26. 26. Page 25 of 83Get Paid To Share This BookStart Free Hereignoble ease and over indulgence in sleep. Fruitful labour, and not ease, is the true end of life,and ease is only good in so far as it sub-serves the ends of work. Sloth and prosperity can neverbe companions can never even approach each other. The sluggard will never overtake success,but failure will speedily catch up with him, and leave him defeated. Rest is to fit us for greaterlabour, and not to pamper us in indolence. When the bodily vigour is restored, the end of rest isaccomplished. A perfect balance between labour and rest contributes considerably to health,happiness, and prosperity.Time is that which we all possess in equal measure. The day is not lengthened for any man. Weshould therefore see to it that we do not squander its precious minutes in unprofitable waste. Hewho spends his time in self indulgence and the pursuit of pleasure, presently finds himself old,and nothing has been accomplished. He who fills full with useful pursuits the minutes as theycome and go, grows old in honour and wisdom, and prosperity abides with him. Money wastedcan be restored; health wasted can be restored; but time wasted can never be restored.It is an old saying that "time is money". It is, in the same way, health, and strength, and talent,and genius, and wisdom, in accordance with the manner in which it is used; and to properly use it,the minutes must be seized upon as they come, for once they are past they can never berecalled. The day should be divided into portions, and everything - work, leisure, meals,recreation - should be attend to in its proper time; and the time of preparation should not beoverlooked or ignored. Whatever a man does, he will do it better and more successfully byutilizing some small portion of the day in preparing his mind for his work. The man who gets upearly in order to think and plan, that he may weigh and consider and forecast, will alwaysmanifest greater skill and success in his particular pursuit, than the man who lives in bed till thelast moment, and only gets up just in time to begin breakfast. An hour spend in this way beforebreakfast will prove of the greatest value in making ones efforts fruitful. It is a means of calmingand clarifying the mind, and of focussing ones energies so as to render them more powerful andeffective. The best and most abiding success is that which is made before eight oclock in themorning. He who is at his business at six oclock, will always other conditions being equal be along way ahead of the man who is in bed at eight. The lie a bed heavily handicaps himself in therace of life. He gives his early-rising competitor two or three hours start every day. How can heever hope to win with such a self imposed tax upon his time? At the end of a year that two orthree hours start every day is shown in a success which is the synthesis of accumulated results.What, then, must be the difference between the efforts of these two men at the end, say, oftwenty years! The lie-a-bed, too, after he gets up is always in a hurry trying to regain lost time,which results in more loss of time, for hurry always defeats its own end. The early rise, who thus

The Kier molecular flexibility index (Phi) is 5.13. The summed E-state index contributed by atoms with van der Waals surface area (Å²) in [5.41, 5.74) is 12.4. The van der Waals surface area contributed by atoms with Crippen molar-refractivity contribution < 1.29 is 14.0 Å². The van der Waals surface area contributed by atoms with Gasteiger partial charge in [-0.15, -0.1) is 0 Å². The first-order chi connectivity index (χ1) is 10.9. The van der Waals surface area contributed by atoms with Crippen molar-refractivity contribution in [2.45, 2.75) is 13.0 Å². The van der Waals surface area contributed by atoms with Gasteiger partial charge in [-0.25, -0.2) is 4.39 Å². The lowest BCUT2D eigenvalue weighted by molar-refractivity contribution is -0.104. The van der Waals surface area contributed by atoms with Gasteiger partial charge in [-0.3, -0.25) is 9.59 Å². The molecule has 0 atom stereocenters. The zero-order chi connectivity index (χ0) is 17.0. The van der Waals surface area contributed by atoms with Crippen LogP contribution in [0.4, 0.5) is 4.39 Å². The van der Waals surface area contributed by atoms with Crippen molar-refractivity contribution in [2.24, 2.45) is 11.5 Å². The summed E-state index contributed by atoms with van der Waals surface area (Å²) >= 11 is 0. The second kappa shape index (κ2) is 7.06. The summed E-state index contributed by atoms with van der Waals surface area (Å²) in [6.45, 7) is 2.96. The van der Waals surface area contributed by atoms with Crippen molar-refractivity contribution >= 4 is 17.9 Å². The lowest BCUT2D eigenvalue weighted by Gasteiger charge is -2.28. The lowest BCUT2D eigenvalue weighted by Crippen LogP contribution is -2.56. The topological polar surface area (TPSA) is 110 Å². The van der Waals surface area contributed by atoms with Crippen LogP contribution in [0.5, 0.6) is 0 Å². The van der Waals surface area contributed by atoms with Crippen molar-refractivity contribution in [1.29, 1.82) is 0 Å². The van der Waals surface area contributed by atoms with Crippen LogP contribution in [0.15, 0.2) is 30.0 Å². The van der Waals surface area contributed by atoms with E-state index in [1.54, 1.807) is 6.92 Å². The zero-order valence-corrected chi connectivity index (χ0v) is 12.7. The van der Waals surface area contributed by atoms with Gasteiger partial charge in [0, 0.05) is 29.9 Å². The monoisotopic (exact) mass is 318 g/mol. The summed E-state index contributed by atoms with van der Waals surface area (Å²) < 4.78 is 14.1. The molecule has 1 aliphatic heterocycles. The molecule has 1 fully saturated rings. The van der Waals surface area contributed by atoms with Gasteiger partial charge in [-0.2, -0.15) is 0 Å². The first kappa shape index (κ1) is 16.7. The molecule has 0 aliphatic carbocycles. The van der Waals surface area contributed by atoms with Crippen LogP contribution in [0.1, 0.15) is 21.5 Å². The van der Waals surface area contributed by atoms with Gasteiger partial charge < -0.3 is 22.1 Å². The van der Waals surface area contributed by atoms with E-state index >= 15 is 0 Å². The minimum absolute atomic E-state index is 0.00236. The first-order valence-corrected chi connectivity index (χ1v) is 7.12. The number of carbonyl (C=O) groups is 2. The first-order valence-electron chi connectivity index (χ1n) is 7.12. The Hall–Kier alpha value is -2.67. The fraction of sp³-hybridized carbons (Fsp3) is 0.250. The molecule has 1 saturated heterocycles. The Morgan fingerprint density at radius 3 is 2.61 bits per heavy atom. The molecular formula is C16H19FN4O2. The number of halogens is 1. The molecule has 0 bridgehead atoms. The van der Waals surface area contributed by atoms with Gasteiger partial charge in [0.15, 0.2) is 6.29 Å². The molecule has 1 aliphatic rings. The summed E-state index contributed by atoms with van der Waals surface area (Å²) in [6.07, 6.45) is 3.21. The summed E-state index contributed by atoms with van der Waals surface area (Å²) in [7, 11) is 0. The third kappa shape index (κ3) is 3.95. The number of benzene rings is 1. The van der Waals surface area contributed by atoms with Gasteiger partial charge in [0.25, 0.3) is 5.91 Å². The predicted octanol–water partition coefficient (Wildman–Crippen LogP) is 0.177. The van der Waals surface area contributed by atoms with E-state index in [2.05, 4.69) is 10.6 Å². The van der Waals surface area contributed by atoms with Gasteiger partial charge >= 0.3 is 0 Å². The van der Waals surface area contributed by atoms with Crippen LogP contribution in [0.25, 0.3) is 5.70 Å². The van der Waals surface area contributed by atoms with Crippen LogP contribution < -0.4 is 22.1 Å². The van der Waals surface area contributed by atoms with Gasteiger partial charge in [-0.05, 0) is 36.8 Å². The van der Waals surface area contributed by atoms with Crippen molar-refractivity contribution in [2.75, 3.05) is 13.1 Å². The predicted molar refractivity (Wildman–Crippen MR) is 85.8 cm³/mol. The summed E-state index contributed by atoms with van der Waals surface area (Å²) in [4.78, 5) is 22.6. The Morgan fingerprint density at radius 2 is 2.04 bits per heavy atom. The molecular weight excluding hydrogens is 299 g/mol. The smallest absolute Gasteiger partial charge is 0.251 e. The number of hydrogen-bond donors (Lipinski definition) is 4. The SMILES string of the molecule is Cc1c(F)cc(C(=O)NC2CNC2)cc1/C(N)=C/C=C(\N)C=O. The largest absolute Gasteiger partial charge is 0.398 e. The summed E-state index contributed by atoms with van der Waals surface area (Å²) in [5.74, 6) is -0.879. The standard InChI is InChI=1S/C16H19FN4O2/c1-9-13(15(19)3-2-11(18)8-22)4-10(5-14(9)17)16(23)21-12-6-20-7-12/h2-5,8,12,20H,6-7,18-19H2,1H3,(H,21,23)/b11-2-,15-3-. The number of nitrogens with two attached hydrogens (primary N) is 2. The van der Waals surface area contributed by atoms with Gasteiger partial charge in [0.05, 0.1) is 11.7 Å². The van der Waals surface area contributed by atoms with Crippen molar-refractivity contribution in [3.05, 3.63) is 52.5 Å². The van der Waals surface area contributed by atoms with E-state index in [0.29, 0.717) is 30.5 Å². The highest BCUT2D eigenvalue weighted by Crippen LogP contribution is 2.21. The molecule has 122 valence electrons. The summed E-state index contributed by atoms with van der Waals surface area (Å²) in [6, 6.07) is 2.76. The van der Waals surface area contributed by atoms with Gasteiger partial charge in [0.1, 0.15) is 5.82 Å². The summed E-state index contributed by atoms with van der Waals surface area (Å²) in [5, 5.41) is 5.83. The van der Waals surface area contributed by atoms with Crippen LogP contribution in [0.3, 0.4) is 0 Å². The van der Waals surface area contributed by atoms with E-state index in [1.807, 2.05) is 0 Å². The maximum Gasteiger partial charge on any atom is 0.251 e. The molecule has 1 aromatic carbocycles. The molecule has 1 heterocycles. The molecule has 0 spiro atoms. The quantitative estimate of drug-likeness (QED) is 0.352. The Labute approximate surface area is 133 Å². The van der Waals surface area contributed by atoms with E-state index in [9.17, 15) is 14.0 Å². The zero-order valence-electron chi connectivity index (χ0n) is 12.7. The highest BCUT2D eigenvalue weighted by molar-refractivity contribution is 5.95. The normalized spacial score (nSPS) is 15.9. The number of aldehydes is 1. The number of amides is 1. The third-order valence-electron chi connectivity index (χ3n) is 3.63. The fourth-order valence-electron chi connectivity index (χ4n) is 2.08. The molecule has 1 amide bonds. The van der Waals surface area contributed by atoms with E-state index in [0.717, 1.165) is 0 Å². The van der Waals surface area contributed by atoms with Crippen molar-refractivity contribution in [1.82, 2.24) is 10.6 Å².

27. 27. Page 26 of 83Get Paid To Share This BookStart Free Hereeconomies his time, has no need to hurry, for he is always ahead of the hour, is always well upwith his work; he can well afford to be calm and deliberate, and to do carefully and well whateveris in hand, for his good habit shows itself at the end of the day in the form of a happy frame ofmind, and in bigger results in the shape of work skillfully and successfully done.In the economizing of time, too, there will be many things which a man will have to eliminate fromhis life; some of things and pursuits which he loves, and desires to retain, will have to be sacrificeto the main purpose of his life. The studied elimination of non-essentials from ones daily life is avital factor in all great achievement. All great men are adepts in this branch of economy, and itplays an important part in the making of their greatness. It is a form of economy which also entersinto the mind, the actions, and the speech, eliminating from them all that is superfluous, and thatimpedes, and does not sub-serve, the end aimed at. Foolish and unsuccessful people talkcarelessly and aimlessly, act carelessly and aimlessly, and allow everything that comes alonggood, bad, and different to lodge in their mind.The mind of the true economist is a sieve which lets everything fall through except that which isof use to him in the business of his life. He also employs only necessary words, and does onlynecessary actions, thus vastly minimizing friction and waste of power.To go to bed betime and to get up betime, to fill in every working minute with purposeful thoughtand effective action, this is the true economy of time.Energy is economized by the formation of good habits. All vices are a reckless expenditure ofenergy. Sufficient energy is thoughtlessly wasted in bad habits to enable men to accomplish thegreatest success, if conserved and used in right directions. If economy be practiced in the sixpoints already considered, much will be done in the conservation of ones energies, but a manmust go still further, and carefully husband his vitality by the avoidance of all forms of physicalself indulgences and impurities, but also all those mental vices such as hurry, worry, excitement,despondency, anger, complaining and envy - which deplete the mind and render it unfit for anyimportant work or admirable achievement. They are common forms of mental dissipation which aman of character should study how to avoid and overcome. The energy wasted in frequent fits ofbad temper would, if controlled and properly directed, give a man strength of mind, force ofcharacter, and much power to achieve. The angry man is a strong man made weak by thedissipation of his mental energy. He needs self control to manifest his strength. The calm man isalways his superior in any department of life, and will always take precedence of him, both in hissuccess, and in the estimation of others. No man can afford to disperse his energies in fostering